The Financial Crisis and the Free Market Cure How Destructive Banking Reform Is Killing the Economy by John A. Allison (©2013 McGraw Hill) a short book report by Ron Housley I had the good fortune to hear John Allison deliver a lecture several years ago and I was stunned by the scope and detail he was able to bring together into one unified talk. He establishes his credibility right out of the shute by deftly integrating varying aspects of his subject into a readily understandable whole. He has The Financial Crisis and the Free Market Cure – How Destructive Banking Reform Is Killing the Economy by John A. Allison (©2013 McGraw Hill) — a short book report by Ron Housley I had the good fortune to hear John Allison deliver a lecture several years ago and I was stunned by the scope and detail he was able to bring together into one unified talk. He establishes his credibility right out of the shute — by deftly integrating varying aspects of his subject into a readily understandable whole. He has total command of the tiniest detail; and he at once has the total concomitant command of all the governing principles. He may very well be the Steve Jobs of banking. And now he has written a book! Stop and catch your breath for a moment. An early chapter (the one entitled “What Happened?”) will give you a great example of Allison’s rapid fire but sweepingly comprehensive style of sharing his account. He does it with no teleprompter. You will witness the perspective of a “player” (Allison himself) who is able to assess the contribution to a problem of a vast myriad of input factors… Take, for instance, the 2008 financial crisis — where the Fannie & Freddy story reads like a thriller, with tones from “The Big Short” at every turn. In spite of all the New York Times stories during the housing bust of 2008, an important but obscure and largely unaccepted fact remained: Freddy and Fanny had amassed liabilities in excess of 5.5-Trillion; they had practically no assets; at times they operated at a 1000 to 1 leverage ratio(!). It was 100% a government creation; and the NYT blamed “free market capitalism” for the bust(!). When the Wall Street Reform Act was signed into law in July 2010, we saw a frightening spectacle: the authors of the reform bill were the SAME politicians most responsible for the bubble in the first place: Dodd and Frank themselves. It is a delight to witness how Allison assembles the relevant facts together in support of a point; he is a master. And one of the primary points that he makes is that systemic failure of the financial markets can occur ONLY as the result of government policy. FANNY AND FREDDY – Did you know… Fanny & Freddy got into the subprime business under pressure from the Clinton administration. They were created to support the mortgage industry’s loan origination business, but wound up taking over that business for themselves. It is one more story of how an enormous enterprise grew up right under the noses of clueless Americans and ultimately contributed to the destruction of wealth of those many clueless millions from coast to coast. Even today, most American voters do not know what happened (or is happening) to their life savings. MARK TO MARKET – Did you know… Allison’s is the only clear explanation I’ve ever heard of mark-to-market accounting — which was the subject of endless sound-byte reporting back a few years ago. Allison’s punch line is: “Fair-value accounting is inconsistent with this concept [that business be valued as going concerns], because it effectively assumes that the businesses’s assets are being liquidated under stress.” (p.104) I had not realized how important the forced accounting methods were in contributing to the 2007-2009 economic downturn; the bureaucrats in charge finally relaxed their irrationality in April 2009, allowing the downward spiral to end. Mr. Allison’s own experiences with BB&T are sprinkled in for us, a common theme turning out to be: “How could we know what random and destructive policy actions government policy makers would take next?” — pertinent at nearly every level of economic decision making. As a corollary to the mark-to-market accounting debacle, there is the story of how it came to be that stock optons were expensed, even though they never represented an expense at all(!). It is on par with the attempt of the Indiana State Legislature (in the 1930s) to legislate pi to be an even 3-point-zero (π=3.0). When politicians attempt to trump reality, reality always wins. THE “SHADOW BANKING” SYSTEM – Did you know… Now comes the fascinating chapter about derivitives and what is known as the “shadow banking” system. The MainStreet Media has treated this subject with the same superficiality and misapprehension as they did when “reporting” on mark-to-market accounting. Among the points entirely evaded are these:  funding left the commercial banking system due to government rules and regulations that made commercial banking less competitive  The Fed bailed out the money funds, creating the illusion that they are not a risky investment  Freddy and Fanny basically drove commercial banks out of the traditional prime home mortgage business  Derivitives, which the MainStreet Media loves to decry, are mostly instruments to reduce risk and their use as speculation is seen only on the fringes  when a company prepares itself for bankruptcy, the process can be handled without crashing the financial system; but Lehman Brothers did not so plan, because it expected to be bailed out  those in charge of bailouts were mostly from Goldman (e.g., Sec Treas Hank Paulson is a large Goldman shareholder) and they hated Lehman Brothers  an “organized” bankruptcy (of e.g., AIG parent company) could proceed without disrupting financial markets  the AIG bailout was essentially a redistribution of wealth from taxpayers to holders of Credit Default Swaps, essentially Goldman Sachs;  the contribution to the crisis of Bernanke inverting the yield curve is almost never discussed by the MainStreet Media; instead, the media keep telling us that Bernanke is an “expert.” BAILOUTS – Did you know… In the end, Allison asks: “Was “saving” Goldman and AIG about SYSTEMIC risk or about crony capitalism?” (p129) I don’t recall the Wall Street Journal or the New York Times framing the question quite that way at the time? Instead, they kept telling us that our government “had” to infuse billions in order to prevent total economic catastrophe; and so, Americans swallowed hard and accepted it, but they did not understand it. Allison laments that Goldman is an advocate of special deals from Washington and is not an advocate of free markets. “If the U.S.Constitution were enforced, crony capitalism would not work because the politicians and bureaucrats would hot have the authority to hand out favors to their friends.” (p129) REGULATION – Did you know… The consequences of the Dodd-Frank bill are clear: (a)it makes US firms less competitive; (b)it drives resources out of the US; (c)it reduces job creation; (d)it lowers US standard of living. Nowhere in the press do we see any such analysis. Again, Americans swallowed hard and accepted it, but they have not understood it. In his final lament about the bailouts, Allison shares with us: “The reward for running a good business is to have your worst competitors bailed out by the U.S. government and then to have massive new regulations that punish your company for sins it did not commit.” (p130) Mr. Allison uncovers the MYTH that deregulation caused the financial crisis; that myth is put to bed once and for all. MARKET CORRECTION – Did you know… Often, an UNDERSTANDING comes about as the specific result of how an explanation is framed. In his discussion of MARKET CORRECTIONS, Allison frames another view of what happened in 2007-09. He says (p159) that instead of accumulating capital to invest in technology or manufacturing, that the US was “CONSUMING residential real estate on a grand scale.” At the same time the massive federal Stimulus spending allocated more on consumption vs. production. While citizens tried to save, the politicians dramatically reduced savings for investment by spending on consumption. This is said to be the real tragedy of the $16-trillion debt WHAT HAPPENED? – Did you know… We are treated to a devastating indictment of Bernanke and Paulson (their “decisions were random and dishonest” — (p. 164). Even a “60 Minutes” exposè would be hard pressed to design a presentation capable of engaging the average American citizen — the average American appears to have issues with basic thinking skills on far less complex issues. Their verdict on Bernanke and Paulson should have been: they are incompetent and dishonest, a perfect storm for a financial crisis. It seems that a nearly total absence of honesty and objectivity lay behind the financial crisis — but since an underlying understanding is several abstraction layers deep, most people (e.g., the Average American voter) do not take the trouble to grasp what happened. Instead, they have been taught to go along with what the authority figures say, with the pronouncements of regulators and politicians. This is an IMPORTANT book — which answers ALL of the false and misleading rationalizations that we hear to justify what the government policy makers have done to us! It is a treasure trove. How many Americans believed Bush/Bernanke/Paulson when they asserted that not passing TARP would lead to another Great Depression? They injected fear, and the masses went along with it. But what really happened? TARP – Did you know… Or, take a peak at an insider’s view of the TARP scandal. TARP, as with Dodd-Frank, proves more harmful to healthy banks than to companies that should have failed. TARP was a curse for the healthy companies because it kept irrational competition in business. A notable example: Citigroup — a company which malinvested itself into bankruptcy THREE (3) times, and each time was bailed out by the government, allowing it to become bigger and worse next time. That’s so basic a point — but I don’t recall the discussion ever gracing the pages or airwaves dominated by the MainStreet Media. HISTORY – Did you know… The other discussion that we don’t hear about is the history of the 1920s vs the 1930s. In the early 1920s there was a severe economic correction, which was over quickly because the government did not interfere; the correction was deep, but it ended quickly. By contrast in the early 1930s, the severe economic contraction then was sustained for an entire decade because the government implemented massive regulations, massive taxes and massive spending. TARP turned out to be just another way for government to do all three. We are reminded of another historical comparison…. a) one result of the Great Depression was to scare Americans away from stocks for a quarter of a century (stocks didn’t regain 1929 levels until 1954). b) today’s “crash” happened as Americans suddenly realized that housing is consumption and not investment — will it similarly be a quarter of a century before housing returns to the “pre-crash” (pre-2008) levels? BANKING SYSTEM CURES – Did you know… We get a glimpse of an entire culture in its death throes. Then, Mr. Allison lays out the prescription for our return to economic health, but sadly, we can expect NONE of his recommendations to ever gain the attention or respect of those in power; consequently, we can brace ourselves for an “incredibly destructive crisis” in the next decade or two. Those in power are smart enough to grasp that Allison’s “achievable set of steps” would work; but they want to hang on to their power, instead. The American voter not only won’t grasp Allison’s assessment; he won’t even try to grasp it, ever. The Dodd-Frank reform bill, offered by those in power as a solution, actually worsens the situation: (a)it gives government protection to the “too big to fail” companies, virtually ensuring their ongoing risky behaviors; (b)its Durbin amendment is little more than government-mandated redistribution of wealth from bank shareholders and customers to large retailers; and (c)it gives more power to the Fed and bank regulators — more power to the very entities that created the crisis in the first place(!). In the end what it comes down to is: “stable money is the foundation for long-term prosperity” (p. 189) But what the current crop of policy makers gives us the exact opposite. Their every decision takes aim at our long term prosperity: their ever increasing regulations; their ever increasing taxes; their ever increasing spending. The scope and breath of Mr. Allison’s coverage paints the terrifying picture of how fast our country is moving from two and a half centuries of prosperity into the quagmire of a regulatory welfare state, where we must brace ourselves for unprecedented hardships and unprecedented loss of personal freedoms. Why are Americans so content when the rule of law is jettisoned, as long as it is to benefit a union? Why are most Americans so comfortable with implementing policies which have always failed in the past? How can all this be, you ask? It is all possible, says Allison, because of philosophic ideas at play here. As with Yaron Brook’s book, Allison also makes the case that what we really face here is a philosophic moral/ethical battle; he contends that the financial crisis is most basically the result of philosophic ideas, not economic ideas. He speaks of the ideas which predominate in American universities today and which are responsible for the creation of our teachers, our journalists, our politicians. Even today’s indoctrinated students might concede that we cannot indefinitely consume more than we produce. But, hampered by today’s philosophic pragmatism, they are never able to develop an action plan based on such a principle — because the dominant philosophy denies that there is any “permanent truth,” i.e., principles, to go by. In today’s universities it is acceptable, even fashionable, to be thought of as pragmatic. Students in the humanities are proud to be pragmatic; proud to claim no principles. When a whole nation of voters is pragmatic, they will vote for a candidate pledging not to reform entitlements, even when those entitlements are leading directly to bankruptcy. When we combine philosophic pragmatism with altruism, we get a veritable witch’s brew. We get a quest for equality of outcome, along with the Orwellian notion that justice means getting what we do NOT deserve. We get an entire Administration that thinks that justice consists in creating equality by hobbling the most able. We get a Congress blithely shepherding the country into the nightmare of a utopian tyranny, where monetary stability is sacrificed so that the hoards can have free stuff. We get a country on the brink, but where the citizenry is unable to see what’s happening to them. We get a citizenry voting to move faster in the same direction. In Allison’s book we get a dose of clarity to clear the fog which heretofore comprised our understanding. We get to see just how close we are to global upheaval; to a US decline into 3rd world status; to civil unrest; to union violence (like in Greece); to barbarians at the gate. Allison dares us to look at 1920 Argentina, which at the time had a standard of living equal to the US. Then it plunged itself into statism — via taxation, redistribution, and loss of individual rights. It became a 3rd world economy for decades, all mediated by the morality which condemns “selfish.” America’s own decline may have developed more slowly, starting with Teddy Roosevelt’s and Woodrow Wilson’s progressive disrespect for the Constitution. But today it has accelerated to a frightening pace: “the incredible march of the regulatory state.” (p. 259) The teachers, the journalists and the politicians have attained a frenzy of utopian idealism, destroying individual rights, expropriating wealth, oblivious to the cost in prosperity and standard of living. Our intellectuals and politicians are willing to sink a nation into 3rd world status if that’s what it takes to achieve the evil of making everyone equal. Why do they do it? They do it because they have bought into the philosophy of altruism, requiring us to sacrifice ourselves until everyone is reduced to equality. That is what they mean by “social justice.” Mr. Allison’s book demonstrates that they do not have economic ideas on their side; but they are winning because of their promotion of philosophic pragmatism along with altruism. Their philosophy is winning on the national stage. And since the Republicans mostly agree with their basic philosophic positions (about what is needed for “social justice”), a reversal of direction back toward freedom and individual rights does not seem likely to come from the Republicans. “The real challenges are philosophical, not economic,” (p252) but in order for better philosophic ideas to get a hearing, the bad economic ideas must be swept away. Brace yourself and arm yourself with the knowledge in this book!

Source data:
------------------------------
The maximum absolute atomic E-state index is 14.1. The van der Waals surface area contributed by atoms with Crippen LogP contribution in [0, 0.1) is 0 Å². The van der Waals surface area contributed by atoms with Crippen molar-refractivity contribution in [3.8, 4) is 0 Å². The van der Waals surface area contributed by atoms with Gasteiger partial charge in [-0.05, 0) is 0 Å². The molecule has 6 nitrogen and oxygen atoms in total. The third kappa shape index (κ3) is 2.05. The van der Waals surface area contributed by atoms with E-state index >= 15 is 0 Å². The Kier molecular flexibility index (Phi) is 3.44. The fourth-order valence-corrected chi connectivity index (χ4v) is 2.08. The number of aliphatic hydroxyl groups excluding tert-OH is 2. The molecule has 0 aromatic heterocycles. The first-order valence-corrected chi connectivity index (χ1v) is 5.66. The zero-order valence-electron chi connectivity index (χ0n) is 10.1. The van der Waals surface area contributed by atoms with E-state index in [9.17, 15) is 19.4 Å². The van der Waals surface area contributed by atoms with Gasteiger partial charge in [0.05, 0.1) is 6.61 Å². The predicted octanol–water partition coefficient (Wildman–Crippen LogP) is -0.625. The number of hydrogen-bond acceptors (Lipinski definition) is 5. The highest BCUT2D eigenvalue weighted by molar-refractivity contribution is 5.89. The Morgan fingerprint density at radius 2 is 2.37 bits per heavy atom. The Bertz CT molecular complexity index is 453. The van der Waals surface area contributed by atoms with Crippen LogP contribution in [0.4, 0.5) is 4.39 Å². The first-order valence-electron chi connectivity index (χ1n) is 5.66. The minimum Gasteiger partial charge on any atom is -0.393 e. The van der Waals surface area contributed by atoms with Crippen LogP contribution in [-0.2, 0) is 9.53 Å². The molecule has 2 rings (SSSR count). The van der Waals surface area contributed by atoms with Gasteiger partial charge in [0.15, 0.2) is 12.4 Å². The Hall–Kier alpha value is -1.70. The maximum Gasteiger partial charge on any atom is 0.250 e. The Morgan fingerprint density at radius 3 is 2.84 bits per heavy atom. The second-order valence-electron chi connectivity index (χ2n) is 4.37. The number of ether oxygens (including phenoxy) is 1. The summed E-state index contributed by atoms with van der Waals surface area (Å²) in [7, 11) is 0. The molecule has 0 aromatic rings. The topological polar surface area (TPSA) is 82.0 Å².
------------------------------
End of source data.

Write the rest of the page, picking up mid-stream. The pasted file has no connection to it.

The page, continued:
4. 5 out of 5